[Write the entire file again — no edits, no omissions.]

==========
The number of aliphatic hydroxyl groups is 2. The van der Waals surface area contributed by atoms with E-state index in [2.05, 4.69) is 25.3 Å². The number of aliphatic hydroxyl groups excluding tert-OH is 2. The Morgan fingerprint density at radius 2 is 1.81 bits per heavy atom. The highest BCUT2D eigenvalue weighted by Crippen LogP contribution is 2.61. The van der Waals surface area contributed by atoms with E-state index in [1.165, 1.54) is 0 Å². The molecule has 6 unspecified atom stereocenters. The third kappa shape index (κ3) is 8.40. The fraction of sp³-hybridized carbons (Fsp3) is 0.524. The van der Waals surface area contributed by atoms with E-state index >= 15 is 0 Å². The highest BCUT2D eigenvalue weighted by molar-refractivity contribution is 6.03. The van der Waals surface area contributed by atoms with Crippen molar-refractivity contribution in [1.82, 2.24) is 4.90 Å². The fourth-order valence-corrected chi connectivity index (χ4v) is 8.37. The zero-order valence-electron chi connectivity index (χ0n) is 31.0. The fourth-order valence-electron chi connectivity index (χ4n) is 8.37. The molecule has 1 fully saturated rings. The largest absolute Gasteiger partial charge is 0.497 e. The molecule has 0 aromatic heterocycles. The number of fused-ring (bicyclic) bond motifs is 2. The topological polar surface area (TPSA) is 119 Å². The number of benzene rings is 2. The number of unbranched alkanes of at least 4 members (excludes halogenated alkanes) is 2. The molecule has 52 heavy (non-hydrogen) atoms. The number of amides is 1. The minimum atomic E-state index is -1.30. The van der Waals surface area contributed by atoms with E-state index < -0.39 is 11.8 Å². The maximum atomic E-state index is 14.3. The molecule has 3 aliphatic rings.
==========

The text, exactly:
The number of aliphatic hydroxyl groups is 2. The van der Waals surface area contributed by atoms with E-state index in [2.05, 4.69) is 25.3 Å². The number of aliphatic hydroxyl groups excluding tert-OH is 2. The Morgan fingerprint density at radius 2 is 1.81 bits per heavy atom. The highest BCUT2D eigenvalue weighted by Crippen LogP contribution is 2.61. The van der Waals surface area contributed by atoms with E-state index in [1.165, 1.54) is 0 Å². The molecule has 6 unspecified atom stereocenters. The third kappa shape index (κ3) is 8.40. The fraction of sp³-hybridized carbons (Fsp3) is 0.524. The van der Waals surface area contributed by atoms with E-state index >= 15 is 0 Å². The highest BCUT2D eigenvalue weighted by molar-refractivity contribution is 6.03. The van der Waals surface area contributed by atoms with Crippen molar-refractivity contribution in [1.82, 2.24) is 4.90 Å². The fourth-order valence-corrected chi connectivity index (χ4v) is 8.37. The zero-order valence-electron chi connectivity index (χ0n) is 31.0. The fourth-order valence-electron chi connectivity index (χ4n) is 8.37. The molecule has 1 fully saturated rings. The largest absolute Gasteiger partial charge is 0.497 e. The molecule has 0 aromatic heterocycles. The number of fused-ring (bicyclic) bond motifs is 2. The topological polar surface area (TPSA) is 119 Å². The number of benzene rings is 2. The number of unbranched alkanes of at least 4 members (excludes halogenated alkanes) is 2. The molecule has 52 heavy (non-hydrogen) atoms. The number of amides is 1. The minimum atomic E-state index is -1.30. The van der Waals surface area contributed by atoms with E-state index < -0.39 is 11.8 Å². The maximum atomic E-state index is 14.3. The molecule has 3 aliphatic rings.